Futures plunged after a report showed the unemployment shot up to a five-year high in August, adding anxiety to a market already jittery about the outlook for the economy.
Nonfarm payrolls fell by 84,000 in August, a bigger drop than the 75,000 expected. The unemployment rate jumped to 6.1 percent, the highest since September 2003, when economists had expected it to hold at 5.7 percent. Manufacturing shed 61,000, the most since July 2003.
This report followed a pair of disappointing readings on employment on Thursday: Initial jobless claims rose by 15,000 last week, snapping a three-week declining streak, and ADP payroll service reported that private employers cut 33,000 jobs from their payrolls in August.
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Merrill Lynch tumbled about 6 percent in premarket trading after Goldman Sachs cut its rating on the brokerage to "sell" widened its third-quarter loss forecast by $1 a share to $5.75.
Earlier, futures moved well off their morning lows as a spate of deal news boosted shares of several companies, pushing the Nasdaq tech composite to flat.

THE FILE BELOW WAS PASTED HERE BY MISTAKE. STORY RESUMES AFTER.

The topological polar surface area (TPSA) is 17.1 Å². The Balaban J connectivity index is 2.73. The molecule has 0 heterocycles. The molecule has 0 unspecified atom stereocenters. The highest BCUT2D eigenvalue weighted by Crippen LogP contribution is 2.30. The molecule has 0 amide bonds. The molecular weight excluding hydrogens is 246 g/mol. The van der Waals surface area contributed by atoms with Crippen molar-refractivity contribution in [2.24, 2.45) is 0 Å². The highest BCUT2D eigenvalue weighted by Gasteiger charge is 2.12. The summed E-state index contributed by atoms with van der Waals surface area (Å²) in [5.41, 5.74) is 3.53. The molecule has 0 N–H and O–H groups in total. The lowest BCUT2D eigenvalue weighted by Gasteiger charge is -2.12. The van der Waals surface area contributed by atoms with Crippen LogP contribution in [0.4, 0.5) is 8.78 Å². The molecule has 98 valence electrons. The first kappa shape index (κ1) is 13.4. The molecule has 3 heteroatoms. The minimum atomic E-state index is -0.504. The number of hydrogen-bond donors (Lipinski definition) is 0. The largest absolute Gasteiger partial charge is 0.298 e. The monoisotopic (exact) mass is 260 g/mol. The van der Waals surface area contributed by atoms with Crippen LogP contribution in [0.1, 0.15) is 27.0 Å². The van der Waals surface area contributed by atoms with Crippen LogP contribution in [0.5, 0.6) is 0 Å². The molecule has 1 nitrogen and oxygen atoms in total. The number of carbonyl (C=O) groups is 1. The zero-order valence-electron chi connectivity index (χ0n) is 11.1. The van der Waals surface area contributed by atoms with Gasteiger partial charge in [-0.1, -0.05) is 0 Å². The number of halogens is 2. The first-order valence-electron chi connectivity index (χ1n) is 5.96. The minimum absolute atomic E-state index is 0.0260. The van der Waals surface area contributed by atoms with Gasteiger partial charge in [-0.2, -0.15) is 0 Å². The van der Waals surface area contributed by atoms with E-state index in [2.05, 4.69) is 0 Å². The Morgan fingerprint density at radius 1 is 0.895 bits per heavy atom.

SanDisk soared about 24 percent premarket on news that South Korea's Samsung Electronics was looking at possibly taking over the world's largest flash memory card maker.
In other merger and acquisition news, Altria may be looking to add chewing tobacco to its products and is in advanced talks to buy UST, the maker of the popular Skoal and Copenhagen smokeless tobacco brands, for more than $10 billion, the New York Times reported. UST shares surged 17 percent premarket while Altria was off about 1.5 percent.
Nokia added to the selling pressure on techs after the world's top mobile-phone maker warned that its market share is going to take a hit in the third quarter amid softness in the global economy and tough competition. Analysts said Nokia hasn't been as aggressive with pricing as some of its competitors.
This followed profit warnings earlier in the week from networking-gear maker Ciena and Corning, the world's largest maker of glass for liquid-crystal displays for televisions and computers, as well as comments from the CEO of chip maker Qualcomm that the company is seeing signs of users slowing their cellphone upgrades.
Dell , which rattled the sector with disappointing results and a warning of a global slowdown last week, now says it plans to sell its computer factories around the world in order to cut costs and improve its profitability. Analysts said Dell's problem was that it cut prices too much in an attempt to grab — or buy — more market share.
And Pacific Investment Management, or Pimco, the manager of the world's biggest bond fund, named Mohamed El-Erian as its chief executive to replace Bill Thompson, who will retire at the end of the year.
Asian stocks got hammered, with Japan shedding 2.8 percent, while European markets extended their losses with banks falling after the European Central Bank said it would tighten rules for collateral at its liquidity actions.